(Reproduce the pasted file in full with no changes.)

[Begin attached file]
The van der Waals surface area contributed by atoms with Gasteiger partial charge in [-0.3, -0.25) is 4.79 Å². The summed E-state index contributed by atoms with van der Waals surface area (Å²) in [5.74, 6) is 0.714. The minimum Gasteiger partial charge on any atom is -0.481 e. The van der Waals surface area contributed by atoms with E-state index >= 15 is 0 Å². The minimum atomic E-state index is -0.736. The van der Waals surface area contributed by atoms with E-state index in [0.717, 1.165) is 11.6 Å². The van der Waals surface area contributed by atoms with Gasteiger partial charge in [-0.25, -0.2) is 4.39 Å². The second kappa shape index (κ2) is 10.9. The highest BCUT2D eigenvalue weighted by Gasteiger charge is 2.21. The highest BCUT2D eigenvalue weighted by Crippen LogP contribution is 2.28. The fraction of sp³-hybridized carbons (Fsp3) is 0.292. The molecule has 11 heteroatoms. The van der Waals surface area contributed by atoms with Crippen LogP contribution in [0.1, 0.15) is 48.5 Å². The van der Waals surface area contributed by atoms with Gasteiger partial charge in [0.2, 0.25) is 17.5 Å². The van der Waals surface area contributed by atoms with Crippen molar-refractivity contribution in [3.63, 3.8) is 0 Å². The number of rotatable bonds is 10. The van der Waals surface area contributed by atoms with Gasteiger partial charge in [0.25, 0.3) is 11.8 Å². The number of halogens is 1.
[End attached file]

The van der Waals surface area contributed by atoms with Gasteiger partial charge in [-0.3, -0.25) is 4.79 Å². The summed E-state index contributed by atoms with van der Waals surface area (Å²) in [5.74, 6) is 0.714. The minimum Gasteiger partial charge on any atom is -0.481 e. The van der Waals surface area contributed by atoms with E-state index >= 15 is 0 Å². The minimum atomic E-state index is -0.736. The van der Waals surface area contributed by atoms with E-state index in [0.717, 1.165) is 11.6 Å². The van der Waals surface area contributed by atoms with Gasteiger partial charge in [-0.25, -0.2) is 4.39 Å². The second kappa shape index (κ2) is 10.9. The highest BCUT2D eigenvalue weighted by Gasteiger charge is 2.21. The highest BCUT2D eigenvalue weighted by Crippen LogP contribution is 2.28. The fraction of sp³-hybridized carbons (Fsp3) is 0.292. The molecule has 11 heteroatoms. The van der Waals surface area contributed by atoms with Crippen LogP contribution in [0.1, 0.15) is 48.5 Å². The van der Waals surface area contributed by atoms with Gasteiger partial charge in [0.2, 0.25) is 17.5 Å². The van der Waals surface area contributed by atoms with Crippen molar-refractivity contribution in [3.63, 3.8) is 0 Å². The number of rotatable bonds is 10. The van der Waals surface area contributed by atoms with Gasteiger partial charge in [0.25, 0.3) is 11.8 Å². The number of halogens is 1.